Mother Goose fleet awoke after a night on the hook to bright sunshine streaming through the forested peaks making the waters of Berg Bay sparkle and dance. With our crab pots pulled and anchors stowed, the fleet said goodbye to our little bay and made way for the quaint hamlet of Meyers Chuck. After a brief and lightly lumpy passage, Bear, our captain in training, brought the six boats through the narrow, rocky entry way and arrange the boats along the small dock in Meyers Chuck. Many of the charming houses of Meyers Chuck are visible from the dock, and looking around the scene evokes a comfortable, slow pace of life. Take a stroll up the hill and you’ll find a well establish garden bursting with greens and tomatoes overseen by several noisy, gossiping chickens, their glossy black feathers setting apart their wobbling red combs and bright, intelligent eyes. Across the water sits the Meyers Chuck post office, with dock out front for ease of access, officiated by long time Meyers Chuck residents Steve and Cassie. Or, as many of our crew decided to do, take a stroll down the forested path, past the old school house, renovated into a beautiful home by Carroll and Dan, to the local one-room art gallery and peruse the wares made by artists in and around Meyers Chuck. On a summer’s day in Meyers Chuck life moves at the speed of streams and tides, and there seems to be plenty of time to sit and breathe in the tangy, forest air made pungent and heavy by the sun soaked pine-needles.
After tying up, crews take an afternoon ramble to the beach strolling past the old school house, up the hill and through the cool old growth forest. The towering Western Hemlocks shade the forest, muffling the sound of the tides and causing the sun to fall in golden bands across the mossy, green forest floor. Here in the cool, damp forest skunk cabbage thrives, giving the forest a other worldly Jurassic look with their ample, fleshy leaves jutting up from the ground on thick stalks. Over the log bridge and down the driftwood made steps and the ocean, never far from this coastal temperate rainforest, reappears. The tides is in, forming a moat around a nearby house and leaving only a sliver of rocky beach exposed. Plenty of rocks remain however for a lively rock skipping contents to ensue before meandering back through the forest to our boats for dinner.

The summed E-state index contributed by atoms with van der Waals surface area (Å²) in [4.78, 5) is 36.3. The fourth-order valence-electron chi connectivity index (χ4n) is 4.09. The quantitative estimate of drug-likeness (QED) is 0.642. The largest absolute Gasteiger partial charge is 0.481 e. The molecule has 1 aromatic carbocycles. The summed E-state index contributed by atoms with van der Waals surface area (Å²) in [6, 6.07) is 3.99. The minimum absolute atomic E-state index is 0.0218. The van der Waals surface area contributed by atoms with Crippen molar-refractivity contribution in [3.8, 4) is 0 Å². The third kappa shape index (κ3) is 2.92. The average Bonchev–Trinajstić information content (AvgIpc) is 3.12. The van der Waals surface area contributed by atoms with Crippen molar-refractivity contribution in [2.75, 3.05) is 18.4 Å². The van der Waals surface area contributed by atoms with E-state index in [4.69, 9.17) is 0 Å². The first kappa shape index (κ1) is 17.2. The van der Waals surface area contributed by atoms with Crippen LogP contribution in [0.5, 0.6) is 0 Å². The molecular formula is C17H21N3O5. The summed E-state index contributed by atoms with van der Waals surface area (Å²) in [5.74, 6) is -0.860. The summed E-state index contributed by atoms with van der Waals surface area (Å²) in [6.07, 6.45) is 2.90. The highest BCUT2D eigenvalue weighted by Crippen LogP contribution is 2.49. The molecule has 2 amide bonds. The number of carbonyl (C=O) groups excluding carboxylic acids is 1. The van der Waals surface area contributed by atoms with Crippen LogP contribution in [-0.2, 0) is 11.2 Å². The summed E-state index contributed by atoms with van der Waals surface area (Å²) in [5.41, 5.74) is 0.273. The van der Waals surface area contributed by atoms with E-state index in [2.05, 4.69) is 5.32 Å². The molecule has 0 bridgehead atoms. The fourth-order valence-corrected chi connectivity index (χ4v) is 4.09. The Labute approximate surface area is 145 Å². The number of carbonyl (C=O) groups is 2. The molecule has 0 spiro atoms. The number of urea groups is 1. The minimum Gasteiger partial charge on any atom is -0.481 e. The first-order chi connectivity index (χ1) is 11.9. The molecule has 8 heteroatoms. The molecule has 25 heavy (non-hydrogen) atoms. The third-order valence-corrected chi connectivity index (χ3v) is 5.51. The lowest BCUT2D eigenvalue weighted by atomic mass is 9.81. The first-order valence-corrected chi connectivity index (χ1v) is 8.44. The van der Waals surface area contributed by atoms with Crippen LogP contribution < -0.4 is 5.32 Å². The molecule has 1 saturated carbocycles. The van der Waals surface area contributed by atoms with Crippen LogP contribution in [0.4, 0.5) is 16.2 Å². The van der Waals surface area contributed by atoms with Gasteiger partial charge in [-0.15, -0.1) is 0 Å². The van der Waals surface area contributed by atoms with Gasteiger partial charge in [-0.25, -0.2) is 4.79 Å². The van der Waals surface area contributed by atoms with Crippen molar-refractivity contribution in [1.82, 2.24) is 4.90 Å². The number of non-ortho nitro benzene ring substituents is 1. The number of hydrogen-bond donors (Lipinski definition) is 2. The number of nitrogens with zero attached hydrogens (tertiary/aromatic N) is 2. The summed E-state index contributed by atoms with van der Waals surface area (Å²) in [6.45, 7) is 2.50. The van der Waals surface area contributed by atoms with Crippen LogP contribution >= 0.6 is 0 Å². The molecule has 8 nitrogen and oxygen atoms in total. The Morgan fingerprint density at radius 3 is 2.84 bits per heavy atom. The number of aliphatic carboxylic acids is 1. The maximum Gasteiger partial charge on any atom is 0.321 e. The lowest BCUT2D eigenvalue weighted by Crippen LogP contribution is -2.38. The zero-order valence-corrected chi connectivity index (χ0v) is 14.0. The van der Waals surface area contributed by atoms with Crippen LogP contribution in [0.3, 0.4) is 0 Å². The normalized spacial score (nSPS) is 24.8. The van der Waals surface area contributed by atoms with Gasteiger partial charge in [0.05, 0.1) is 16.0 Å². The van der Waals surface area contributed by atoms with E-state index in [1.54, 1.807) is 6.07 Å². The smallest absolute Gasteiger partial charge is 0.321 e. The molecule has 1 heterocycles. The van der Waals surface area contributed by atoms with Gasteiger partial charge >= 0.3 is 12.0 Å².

Fortunately for Deception, our dinner guests that evening were some of the fleet’s excellent fishermen! Joy and Steve, off of Thea, gave us a portion of their halibut, salmon and rockfish, caught a few days earlier in Wrangell, to cook up for a delicious dinner. Even more scintillating and enjoyable than the fish, was the lovely conversations. Thank you for your delightful company Rick, Char, Joy and Steve!
That evening, our last evening together before arriving in Ketchikan, Captain Brian called us together for a farewell bonfire. Together, we walked through the forest, now golden green with the evening light, and returned to the beach at low tide. We built up a driftwood fire, the embers floating up to melt into the reddening sky. As the sun set over the islands, Brian pulled out two worn American flags and asked us to name those we would like to remember. Around the flags were passed and we spoke aloud the names of loved ones who came before us, loved one who we wished to invite into our small circle of now friends. With the names of our loved ones in the air, and the flags honored in fire, we looked around at our small group of once strangers, knowing that the memories we made together on this trip, in this wild beauty of Alaska, are special and will bring us joy for a lifetime.